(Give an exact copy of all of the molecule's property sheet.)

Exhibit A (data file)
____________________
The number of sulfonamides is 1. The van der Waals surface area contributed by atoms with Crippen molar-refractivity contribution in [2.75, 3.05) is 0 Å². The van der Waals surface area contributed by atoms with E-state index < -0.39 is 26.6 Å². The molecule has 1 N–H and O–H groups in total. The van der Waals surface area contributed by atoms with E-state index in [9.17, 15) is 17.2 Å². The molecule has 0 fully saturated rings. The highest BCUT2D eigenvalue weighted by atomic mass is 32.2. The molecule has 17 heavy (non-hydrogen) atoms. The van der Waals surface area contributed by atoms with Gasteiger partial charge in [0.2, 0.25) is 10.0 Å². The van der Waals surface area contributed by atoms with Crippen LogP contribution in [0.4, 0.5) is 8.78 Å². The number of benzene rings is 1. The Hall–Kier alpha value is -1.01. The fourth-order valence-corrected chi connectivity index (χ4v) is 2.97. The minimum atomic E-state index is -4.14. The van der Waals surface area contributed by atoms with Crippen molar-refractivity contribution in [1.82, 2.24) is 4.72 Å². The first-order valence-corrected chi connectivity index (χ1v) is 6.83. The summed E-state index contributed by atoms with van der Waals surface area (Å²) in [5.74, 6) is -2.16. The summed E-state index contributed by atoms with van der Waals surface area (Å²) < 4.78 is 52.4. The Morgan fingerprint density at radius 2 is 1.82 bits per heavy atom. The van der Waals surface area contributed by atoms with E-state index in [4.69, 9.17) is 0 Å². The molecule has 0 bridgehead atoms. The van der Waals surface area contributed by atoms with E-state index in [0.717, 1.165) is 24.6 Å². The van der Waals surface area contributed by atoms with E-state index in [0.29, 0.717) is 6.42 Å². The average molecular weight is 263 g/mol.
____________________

The number of sulfonamides is 1. The van der Waals surface area contributed by atoms with Crippen molar-refractivity contribution in [2.75, 3.05) is 0 Å². The van der Waals surface area contributed by atoms with E-state index < -0.39 is 26.6 Å². The molecule has 1 N–H and O–H groups in total. The van der Waals surface area contributed by atoms with E-state index in [9.17, 15) is 17.2 Å². The molecule has 0 fully saturated rings. The highest BCUT2D eigenvalue weighted by atomic mass is 32.2. The molecule has 17 heavy (non-hydrogen) atoms. The van der Waals surface area contributed by atoms with Gasteiger partial charge in [0.2, 0.25) is 10.0 Å². The van der Waals surface area contributed by atoms with Crippen LogP contribution in [0.4, 0.5) is 8.78 Å². The number of benzene rings is 1. The Hall–Kier alpha value is -1.01. The fourth-order valence-corrected chi connectivity index (χ4v) is 2.97. The minimum atomic E-state index is -4.14. The van der Waals surface area contributed by atoms with Crippen molar-refractivity contribution in [1.82, 2.24) is 4.72 Å². The first-order valence-corrected chi connectivity index (χ1v) is 6.83. The summed E-state index contributed by atoms with van der Waals surface area (Å²) in [5.74, 6) is -2.16. The summed E-state index contributed by atoms with van der Waals surface area (Å²) < 4.78 is 52.4. The Morgan fingerprint density at radius 2 is 1.82 bits per heavy atom. The van der Waals surface area contributed by atoms with E-state index in [4.69, 9.17) is 0 Å². The molecule has 0 bridgehead atoms. The van der Waals surface area contributed by atoms with E-state index in [0.717, 1.165) is 24.6 Å². The van der Waals surface area contributed by atoms with E-state index in [0.29, 0.717) is 6.42 Å². The average molecular weight is 263 g/mol.